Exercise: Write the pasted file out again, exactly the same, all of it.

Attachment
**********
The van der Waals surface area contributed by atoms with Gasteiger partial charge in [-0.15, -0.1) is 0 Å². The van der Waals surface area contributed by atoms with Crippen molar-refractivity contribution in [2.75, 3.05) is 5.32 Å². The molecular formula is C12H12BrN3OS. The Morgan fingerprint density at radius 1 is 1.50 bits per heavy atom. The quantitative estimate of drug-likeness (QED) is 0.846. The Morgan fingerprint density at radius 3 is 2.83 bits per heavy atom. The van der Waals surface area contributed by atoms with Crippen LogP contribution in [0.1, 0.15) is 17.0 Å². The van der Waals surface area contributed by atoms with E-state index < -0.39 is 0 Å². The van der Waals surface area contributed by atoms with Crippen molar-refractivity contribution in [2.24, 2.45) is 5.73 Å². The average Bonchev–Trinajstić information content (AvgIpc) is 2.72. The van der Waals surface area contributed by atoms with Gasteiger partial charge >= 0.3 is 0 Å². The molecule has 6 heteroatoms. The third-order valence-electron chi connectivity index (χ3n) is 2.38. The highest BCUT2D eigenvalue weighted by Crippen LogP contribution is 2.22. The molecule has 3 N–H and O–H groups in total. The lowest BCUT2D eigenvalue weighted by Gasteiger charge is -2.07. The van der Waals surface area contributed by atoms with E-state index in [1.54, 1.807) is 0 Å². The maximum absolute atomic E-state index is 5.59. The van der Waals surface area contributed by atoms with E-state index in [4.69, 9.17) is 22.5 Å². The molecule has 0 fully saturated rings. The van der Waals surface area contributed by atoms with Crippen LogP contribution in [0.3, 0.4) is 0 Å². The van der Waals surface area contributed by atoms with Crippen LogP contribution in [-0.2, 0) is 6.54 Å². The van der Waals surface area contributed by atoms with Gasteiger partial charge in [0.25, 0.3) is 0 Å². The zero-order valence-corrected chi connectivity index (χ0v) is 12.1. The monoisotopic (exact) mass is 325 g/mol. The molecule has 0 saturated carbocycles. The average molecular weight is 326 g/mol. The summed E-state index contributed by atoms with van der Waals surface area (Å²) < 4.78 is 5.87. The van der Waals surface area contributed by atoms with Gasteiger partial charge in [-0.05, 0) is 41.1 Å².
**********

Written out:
The van der Waals surface area contributed by atoms with Gasteiger partial charge in [-0.15, -0.1) is 0 Å². The van der Waals surface area contributed by atoms with Crippen molar-refractivity contribution in [2.75, 3.05) is 5.32 Å². The molecular formula is C12H12BrN3OS. The Morgan fingerprint density at radius 1 is 1.50 bits per heavy atom. The quantitative estimate of drug-likeness (QED) is 0.846. The Morgan fingerprint density at radius 3 is 2.83 bits per heavy atom. The van der Waals surface area contributed by atoms with Crippen LogP contribution in [0.1, 0.15) is 17.0 Å². The van der Waals surface area contributed by atoms with E-state index < -0.39 is 0 Å². The van der Waals surface area contributed by atoms with Crippen molar-refractivity contribution in [2.24, 2.45) is 5.73 Å². The average Bonchev–Trinajstić information content (AvgIpc) is 2.72. The van der Waals surface area contributed by atoms with Gasteiger partial charge >= 0.3 is 0 Å². The molecule has 6 heteroatoms. The third-order valence-electron chi connectivity index (χ3n) is 2.38. The highest BCUT2D eigenvalue weighted by Crippen LogP contribution is 2.22. The molecule has 3 N–H and O–H groups in total. The lowest BCUT2D eigenvalue weighted by Gasteiger charge is -2.07. The van der Waals surface area contributed by atoms with E-state index in [1.54, 1.807) is 0 Å². The maximum absolute atomic E-state index is 5.59. The van der Waals surface area contributed by atoms with E-state index in [4.69, 9.17) is 22.5 Å². The molecule has 0 fully saturated rings. The van der Waals surface area contributed by atoms with Crippen LogP contribution in [0.3, 0.4) is 0 Å². The van der Waals surface area contributed by atoms with Crippen LogP contribution in [-0.2, 0) is 6.54 Å². The van der Waals surface area contributed by atoms with Gasteiger partial charge in [0.25, 0.3) is 0 Å². The zero-order valence-corrected chi connectivity index (χ0v) is 12.1. The monoisotopic (exact) mass is 325 g/mol. The molecule has 0 saturated carbocycles. The average molecular weight is 326 g/mol. The summed E-state index contributed by atoms with van der Waals surface area (Å²) < 4.78 is 5.87. The van der Waals surface area contributed by atoms with Gasteiger partial charge in [-0.05, 0) is 41.1 Å².